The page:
Tuesday, July 5, 2022


Ask Dave: What do I do about an E05 OL error code on Xantrex inverter?

Dear Dave,
When not on shore power or generator, I turn on the Xantrex 1800 XM PRO Inverter to run the residential refrigerator. When I turn the inverter on, I get an E05 OL error code. I have turned off the main breaker (again with no shore power or generator) and I still get the E05 OL code. What do I do next? Thanks. —Bill, 2015 Thor Miramar

Dear Bill,
We just worked on a 2015 Thor Challenger that had shot batteries and a Xantrex 1800 XM Pro Inverter that did not work along with a punch list of other items. I kept a copy of the Service Manual and according to it, the E05 OL code is an overload situation. Here is the description from the manual.

Unfortunately, the manual does not have a recommended fix for this situation, so I dug a little deeper and contacted the tech support at Xantrex.

The inverter operates on two modes: Shore Power Mode and Inverter Mode.

Shore Power Mode

When you are connected to shore power such as a campground source, or running the generator, the inverter goes into a standby phase and allows the power to pass through the unit. On the front you will see the knockouts for routing Romex or 120-volt wiring in and out of the unit. If the inverter is on, the green light will illuminate. However, you do not need the unit to be turned on as power should pass through even if it is off.

Inverter Mode

When the shoreline power drops below 90 Vac or is disconnected, the transfer switch automatically transfers power to the outlets from battery power and the yellow light is illuminated. The inverter does need to be on for this to work.

The 2015 Thor we worked on had no LED reading on the remote and we had no power. So we verified there was 12-volt power coming from the battery to the red (positive) and black (negative) posts on the inverter, and there was. This was after we had replaced the batteries with new lithium batteries and a Progressive Dynamics converter. And yes, we had sufficient power coming in.

Talking with the technician, he indicated the pass-through breaker could have tripped. He walked us through the reset procedure. Make sure the unit is not plugged into 120-volt ac power or the generator is not running. Then unhook the negative cable to the inverter for a few minutes and then it should reset. We let ours sit for 30 minutes, as he indicated all the capacitors need to drain power.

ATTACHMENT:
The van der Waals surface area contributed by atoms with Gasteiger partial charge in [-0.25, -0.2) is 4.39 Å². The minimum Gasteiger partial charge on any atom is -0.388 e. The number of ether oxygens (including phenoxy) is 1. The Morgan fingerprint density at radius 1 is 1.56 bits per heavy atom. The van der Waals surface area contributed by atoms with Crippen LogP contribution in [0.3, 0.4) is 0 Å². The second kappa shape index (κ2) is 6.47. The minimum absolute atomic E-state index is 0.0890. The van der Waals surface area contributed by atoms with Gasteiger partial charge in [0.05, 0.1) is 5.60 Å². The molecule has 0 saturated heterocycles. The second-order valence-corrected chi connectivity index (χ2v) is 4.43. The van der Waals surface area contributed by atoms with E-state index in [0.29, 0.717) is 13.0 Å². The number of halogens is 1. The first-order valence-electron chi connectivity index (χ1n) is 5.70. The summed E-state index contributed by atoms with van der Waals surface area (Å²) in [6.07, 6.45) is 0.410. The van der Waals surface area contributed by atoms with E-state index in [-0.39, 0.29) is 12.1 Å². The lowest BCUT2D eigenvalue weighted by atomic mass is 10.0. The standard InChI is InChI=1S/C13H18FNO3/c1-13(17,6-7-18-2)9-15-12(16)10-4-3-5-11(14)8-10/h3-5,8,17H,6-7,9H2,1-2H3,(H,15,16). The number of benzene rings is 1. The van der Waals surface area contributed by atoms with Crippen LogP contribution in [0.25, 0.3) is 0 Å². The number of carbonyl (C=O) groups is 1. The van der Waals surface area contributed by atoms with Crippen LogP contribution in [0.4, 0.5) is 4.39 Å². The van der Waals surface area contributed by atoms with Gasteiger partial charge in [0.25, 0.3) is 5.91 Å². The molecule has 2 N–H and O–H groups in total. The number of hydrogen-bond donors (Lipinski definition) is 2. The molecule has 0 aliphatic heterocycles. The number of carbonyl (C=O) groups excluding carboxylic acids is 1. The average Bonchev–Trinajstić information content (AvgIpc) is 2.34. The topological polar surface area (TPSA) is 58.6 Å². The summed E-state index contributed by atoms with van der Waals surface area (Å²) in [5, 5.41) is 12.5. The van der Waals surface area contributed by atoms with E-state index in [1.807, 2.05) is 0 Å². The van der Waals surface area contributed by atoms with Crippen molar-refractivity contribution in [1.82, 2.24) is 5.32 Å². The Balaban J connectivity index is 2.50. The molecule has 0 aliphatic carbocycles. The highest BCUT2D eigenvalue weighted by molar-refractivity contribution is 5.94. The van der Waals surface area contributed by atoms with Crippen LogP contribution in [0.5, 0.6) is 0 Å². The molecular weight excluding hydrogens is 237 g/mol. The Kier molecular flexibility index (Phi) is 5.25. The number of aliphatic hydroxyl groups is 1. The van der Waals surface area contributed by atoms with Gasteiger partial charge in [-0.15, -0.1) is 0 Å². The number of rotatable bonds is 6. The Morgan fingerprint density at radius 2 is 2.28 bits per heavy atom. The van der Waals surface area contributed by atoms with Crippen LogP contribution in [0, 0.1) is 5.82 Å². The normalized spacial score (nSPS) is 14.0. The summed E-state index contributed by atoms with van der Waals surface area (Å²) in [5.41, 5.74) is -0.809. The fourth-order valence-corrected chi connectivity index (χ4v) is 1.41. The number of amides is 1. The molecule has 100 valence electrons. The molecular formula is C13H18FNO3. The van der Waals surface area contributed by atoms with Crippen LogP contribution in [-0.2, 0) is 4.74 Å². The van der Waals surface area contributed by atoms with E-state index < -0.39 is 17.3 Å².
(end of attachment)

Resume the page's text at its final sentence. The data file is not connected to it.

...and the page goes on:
A surge protector would help

The tech indicated they would like manufacturers to install a subpanel with a 15A breaker or fuse on the AC power line coming into the inverter to help protect from power surges from the campground source or generators. This seems to be a big issue on the forums as most RV manufacturers simply hard wire the unit, as ours was. He did indicate using a surge protector like the Surge Guard model would help. Our owner did not have one of these, so that might be a good idea.

I’m not sure why a pass-through breaker tripping would affect the 12-volt or inverter side, but it seems to be common.

If you try this reset and it does not work, chances are you will need to send the unit in to have the pass-through breaker reset. Xantrex has a very good tech support department.

Dave Solberg is a leading expert in the RV industry and author of the “RV Handbook” as well as the Managing Editor of the RV Repair Club.

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Steve Hericks
27 days ago

I’m a mechanical engineer and a former RV plant engineer. The inverter manual does not mention placing a breaker on the INPUT to the inverter and it couldn’t protect it from anything anyway. A breaker is not a ‘power surge’ protective device. It is silly that the Xantrex Tech suggested it. Sounds like he was just looking for something to say.

One other thing the manual says that is likely relevant is NOT to bridge the input and output neutrals across the inverter. I would check to see if there is a grounded neutral anywhere between the grid inlet and the inverter, possibly at the grid/generator selector switch, if there is one. There should be no ground bonded neutrals anywhere in the RV but I have seen it many times. There may also be one in the breaker panel. That would create the undesirable neutral bypass. It would not affect the 120VAC operation but is likely to affect the inverter, especially if it has GFI type sensing on the AC side.

27 days ago

Surge protector is a must. S0 far, this rally season, the group has had two major failures that a surge protector might have prevented.
One individual with a brand new TT, plugged into a 50 amp outlet with an open neutral. Everything that was on the RV that was electrical was impacted.

27 days ago
Reply to  tom

A surge protector is for high energy electrical surges that usually come from nearby lightning strikes. What is more important to have installed on your shore power is an EMS protection system that checks every aspect of the power coming from the shore or pedestal BEFORE allowing it to enter the RV. EMS stands for Electrical Management System so it will check for proper polarity, open neutral or ground, proper Hz level, etc. One of the best devices that I use is from Progressive Industries, the EMS-HW-50C device, which is a hardwire unit. Luckily this very same unit also includes 3580 Joules of Surge Protection.

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